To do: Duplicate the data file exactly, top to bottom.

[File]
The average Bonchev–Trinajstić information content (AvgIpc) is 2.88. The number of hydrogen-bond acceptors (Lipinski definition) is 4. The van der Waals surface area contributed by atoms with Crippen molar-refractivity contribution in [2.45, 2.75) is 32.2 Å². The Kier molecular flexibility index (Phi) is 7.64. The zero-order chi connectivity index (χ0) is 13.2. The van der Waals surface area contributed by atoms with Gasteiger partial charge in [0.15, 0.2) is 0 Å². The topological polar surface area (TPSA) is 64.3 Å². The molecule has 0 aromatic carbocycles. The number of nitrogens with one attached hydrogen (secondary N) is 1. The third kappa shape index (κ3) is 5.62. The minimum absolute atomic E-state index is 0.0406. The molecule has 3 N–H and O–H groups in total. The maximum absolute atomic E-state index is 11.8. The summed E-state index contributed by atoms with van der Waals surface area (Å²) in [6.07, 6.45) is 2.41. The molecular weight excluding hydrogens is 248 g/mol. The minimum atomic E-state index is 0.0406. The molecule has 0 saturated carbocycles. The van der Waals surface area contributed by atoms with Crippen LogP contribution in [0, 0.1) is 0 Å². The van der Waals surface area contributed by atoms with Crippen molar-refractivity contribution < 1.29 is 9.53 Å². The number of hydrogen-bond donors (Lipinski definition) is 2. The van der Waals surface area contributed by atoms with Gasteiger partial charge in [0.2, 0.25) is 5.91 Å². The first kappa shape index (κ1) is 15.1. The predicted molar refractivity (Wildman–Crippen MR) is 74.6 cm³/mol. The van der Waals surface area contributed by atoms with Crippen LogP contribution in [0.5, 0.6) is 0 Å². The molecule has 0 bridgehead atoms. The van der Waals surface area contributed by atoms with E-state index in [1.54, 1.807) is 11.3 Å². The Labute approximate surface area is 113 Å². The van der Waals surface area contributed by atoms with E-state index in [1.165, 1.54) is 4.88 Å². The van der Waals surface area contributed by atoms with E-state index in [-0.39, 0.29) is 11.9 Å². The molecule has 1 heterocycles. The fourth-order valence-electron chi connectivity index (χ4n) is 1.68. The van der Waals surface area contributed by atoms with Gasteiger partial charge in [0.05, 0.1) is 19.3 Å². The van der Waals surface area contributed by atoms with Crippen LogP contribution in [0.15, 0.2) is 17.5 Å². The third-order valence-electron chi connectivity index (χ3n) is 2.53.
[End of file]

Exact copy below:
The average Bonchev–Trinajstić information content (AvgIpc) is 2.88. The number of hydrogen-bond acceptors (Lipinski definition) is 4. The van der Waals surface area contributed by atoms with Crippen molar-refractivity contribution in [2.45, 2.75) is 32.2 Å². The Kier molecular flexibility index (Phi) is 7.64. The zero-order chi connectivity index (χ0) is 13.2. The van der Waals surface area contributed by atoms with Gasteiger partial charge in [0.15, 0.2) is 0 Å². The topological polar surface area (TPSA) is 64.3 Å². The molecule has 0 aromatic carbocycles. The number of nitrogens with one attached hydrogen (secondary N) is 1. The third kappa shape index (κ3) is 5.62. The minimum absolute atomic E-state index is 0.0406. The molecule has 3 N–H and O–H groups in total. The maximum absolute atomic E-state index is 11.8. The summed E-state index contributed by atoms with van der Waals surface area (Å²) in [6.07, 6.45) is 2.41. The molecular weight excluding hydrogens is 248 g/mol. The minimum atomic E-state index is 0.0406. The molecule has 0 saturated carbocycles. The van der Waals surface area contributed by atoms with Crippen LogP contribution in [0, 0.1) is 0 Å². The van der Waals surface area contributed by atoms with Crippen molar-refractivity contribution < 1.29 is 9.53 Å². The number of hydrogen-bond donors (Lipinski definition) is 2. The van der Waals surface area contributed by atoms with Gasteiger partial charge in [0.2, 0.25) is 5.91 Å². The first kappa shape index (κ1) is 15.1. The predicted molar refractivity (Wildman–Crippen MR) is 74.6 cm³/mol. The van der Waals surface area contributed by atoms with Crippen LogP contribution in [0.5, 0.6) is 0 Å². The molecule has 0 bridgehead atoms. The van der Waals surface area contributed by atoms with E-state index in [1.54, 1.807) is 11.3 Å². The Labute approximate surface area is 113 Å². The van der Waals surface area contributed by atoms with E-state index in [1.165, 1.54) is 4.88 Å². The van der Waals surface area contributed by atoms with E-state index in [-0.39, 0.29) is 11.9 Å². The molecule has 1 heterocycles. The fourth-order valence-electron chi connectivity index (χ4n) is 1.68. The van der Waals surface area contributed by atoms with Gasteiger partial charge in [0.05, 0.1) is 19.3 Å². The van der Waals surface area contributed by atoms with Crippen LogP contribution in [0.15, 0.2) is 17.5 Å². The third-order valence-electron chi connectivity index (χ3n) is 2.53.